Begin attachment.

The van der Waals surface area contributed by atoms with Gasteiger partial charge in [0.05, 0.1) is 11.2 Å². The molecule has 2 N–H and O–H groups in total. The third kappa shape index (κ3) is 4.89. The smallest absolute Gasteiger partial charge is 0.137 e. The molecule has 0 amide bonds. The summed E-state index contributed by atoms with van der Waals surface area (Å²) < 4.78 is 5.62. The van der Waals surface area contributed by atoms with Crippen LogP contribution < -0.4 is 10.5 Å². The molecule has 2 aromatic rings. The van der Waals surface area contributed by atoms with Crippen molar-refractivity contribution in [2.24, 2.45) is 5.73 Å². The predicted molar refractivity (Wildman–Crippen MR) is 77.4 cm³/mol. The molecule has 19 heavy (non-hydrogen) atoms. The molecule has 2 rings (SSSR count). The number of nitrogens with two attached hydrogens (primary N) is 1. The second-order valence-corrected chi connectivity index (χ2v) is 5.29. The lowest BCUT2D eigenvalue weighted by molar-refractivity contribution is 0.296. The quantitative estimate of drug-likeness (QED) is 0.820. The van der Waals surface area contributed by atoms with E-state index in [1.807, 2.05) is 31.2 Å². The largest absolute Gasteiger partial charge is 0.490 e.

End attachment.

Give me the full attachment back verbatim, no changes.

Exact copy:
The van der Waals surface area contributed by atoms with Gasteiger partial charge in [0.05, 0.1) is 11.2 Å². The molecule has 2 N–H and O–H groups in total. The third kappa shape index (κ3) is 4.89. The smallest absolute Gasteiger partial charge is 0.137 e. The molecule has 0 amide bonds. The summed E-state index contributed by atoms with van der Waals surface area (Å²) < 4.78 is 5.62. The van der Waals surface area contributed by atoms with Crippen LogP contribution < -0.4 is 10.5 Å². The molecule has 2 aromatic rings. The van der Waals surface area contributed by atoms with Crippen molar-refractivity contribution in [2.24, 2.45) is 5.73 Å². The predicted molar refractivity (Wildman–Crippen MR) is 77.4 cm³/mol. The molecule has 19 heavy (non-hydrogen) atoms. The molecule has 2 rings (SSSR count). The number of nitrogens with two attached hydrogens (primary N) is 1. The second-order valence-corrected chi connectivity index (χ2v) is 5.29. The lowest BCUT2D eigenvalue weighted by molar-refractivity contribution is 0.296. The quantitative estimate of drug-likeness (QED) is 0.820. The van der Waals surface area contributed by atoms with E-state index in [1.807, 2.05) is 31.2 Å². The largest absolute Gasteiger partial charge is 0.490 e.